Crystal balls

Why do we deride crystal ball gazing, palm reading, and even (some of us), astrology, and yet base our investment decisions on the predictions of financial analysts? How accurate are forecasts? Why should we believe that one specific area of futurology is a science? And how much forecasting is really being done?

 Quoted companies are under an obligation not to knowingly allow a false market to develop in their shares. In practise this means that they issue frequent statements about current trading and outlook, and sometimes even issue a specific statement if they need to correct an over optimistic or pessimistic consensual view of their trading performance.

This means that if you are a financial analyst making a bad guess, you will have your work corrected in time to stop you looking foolish.  Here are a couple of examples out of many:

Which illustrious broker said of Barratt Developments in May last year when the share price was 177p “hold, price target 302p” and in May this year “sell, target 75p” when the price was 105p, and in September “hold, target 172p when the price was 172p?

Or which major international financial institution said of Land Securities in June 2007 whent he share price was 1557p “Buy, target 2250p”, and in November of the same  year when the share price was 1400p “Buy, target 1735p”?  The same institution that said in July 2009 when the price was 500p “Hold, target 500p” and last month when the price was 530p “Neutral, target 645p.

Land Securities share price closed at 725p yesterday- 13th November !

If analysts can continuously adjust their estimates of earnings to reflect changed actual conditions as they become apparent, what forecasting is being done? What is the difference between continuously updated forecasting and a continuously changing share price?

Ordinary mortals can’t place bets on a race once it has begun. The analysis game is different. Analysts can keep switching their bets to the horse most likely to win, right up until the last few furlongs, and then claim credit for prescience.

 Clever stuff?

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Lex – the way to better buttock care?

There have been many rights issues during the past few months. Most of them would have been repulsive to individually franchised rational investors because they are really fee-fertile rescue issues in disguise (BDEV, SHI, NTG, YELL, etc, etc, etc).

Some financial columnists writing in 2009 about rights issues hint at the reality, speculating about the prospects of ‘getting them away’ (i.e. ‘getting away with them’) or focus on the fat underwriting fees and issue expenses .  I can’t recall once having seen an objective piece of analysis of a rights issue from an investment perspective. Probably because no case can be made in most instances.

Issues are subscribed by institutions on behalf of (in theory),  the myriad individual investors they collectively represent. However the  individual constituent investors  are never consulted, reminiscent of the once notorious block vote wielded at labour party conferences by the trades unions, where constituent members were not consulted before their votes were assigned to whatever barmy cause the leaders supported.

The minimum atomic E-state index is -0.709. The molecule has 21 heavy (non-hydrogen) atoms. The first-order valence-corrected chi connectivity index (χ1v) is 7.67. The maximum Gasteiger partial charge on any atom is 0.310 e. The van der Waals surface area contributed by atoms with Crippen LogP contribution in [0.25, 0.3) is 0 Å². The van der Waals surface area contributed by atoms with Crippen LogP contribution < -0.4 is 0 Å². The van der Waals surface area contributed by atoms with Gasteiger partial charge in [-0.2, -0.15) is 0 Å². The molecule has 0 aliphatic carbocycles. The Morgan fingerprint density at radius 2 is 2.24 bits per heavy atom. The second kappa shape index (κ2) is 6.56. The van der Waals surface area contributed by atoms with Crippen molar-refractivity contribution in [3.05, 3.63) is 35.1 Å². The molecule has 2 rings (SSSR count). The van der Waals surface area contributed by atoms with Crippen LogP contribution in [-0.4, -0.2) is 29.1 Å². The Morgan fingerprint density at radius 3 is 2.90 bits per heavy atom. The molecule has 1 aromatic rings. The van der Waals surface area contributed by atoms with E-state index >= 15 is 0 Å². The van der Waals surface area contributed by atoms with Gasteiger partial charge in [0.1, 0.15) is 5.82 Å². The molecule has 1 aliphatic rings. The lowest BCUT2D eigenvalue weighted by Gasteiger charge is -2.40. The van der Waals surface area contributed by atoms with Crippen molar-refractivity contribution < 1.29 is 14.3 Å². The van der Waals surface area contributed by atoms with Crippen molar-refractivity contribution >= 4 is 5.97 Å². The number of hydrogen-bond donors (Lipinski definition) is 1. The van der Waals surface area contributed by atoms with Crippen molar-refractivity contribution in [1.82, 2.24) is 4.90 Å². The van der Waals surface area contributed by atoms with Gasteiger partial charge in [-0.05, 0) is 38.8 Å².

Why would real investors, by real I mean individually franchised rational investors with their own money at stake, subscribe to new shares in banks?  World markets are already awash with bank shares. Even in the UK there are billions of them already available.

Lex tries to say something about the possible Lloyds rights issue. As usual the sum of the comment is zero. On the one of Lex’s hands:

“A successful cash call would enable a beefed-up Lloyds to avoid the government’s asset protection scheme, so saving a £15.6bn insurance premium. It would still have to pay a break fee for APS cover over the past six months, rumored to be £2.5bn. On top of that, Lloyds must pay advisory and underwriting fees, perhaps another £300m. The net saving, therefore, may be about £13bn. Not bad.

 Subscribers, meanwhile, would increase their bet on the UK’s largest domestic retail banking franchise. If they share chief executive Eric Daniels’ optimism that bad loans have peaked, the mega-bank may finally start to deliver earnings too. There are cost savings from the HBOS merger, and reduced competition could spell meatier margins. One day, Lloyds’ dividend might reappear.”

And on the other of Lex’s hands:

“But loan losses could still rise, not least in HBOS’s private equity and property lending areas. The European Commission is likely to force disposals. Removing, say, the branch networks of Cheltenham & Gloucester and Lloyds in Scotland would lop some £300m off earnings. Eventually, the government will also sell its 43 per cent stake, a huge overhang. Finally, the UK economy, to which Lloyds is fully exposed, remains flat on its back.”

Lex, would you buy Lloyds shares?  We should be told.  

Bun rating: 200% bun. A bun filled with another bun, placed under Lex’s bottie for cushioning the effects of all that fence-sitting.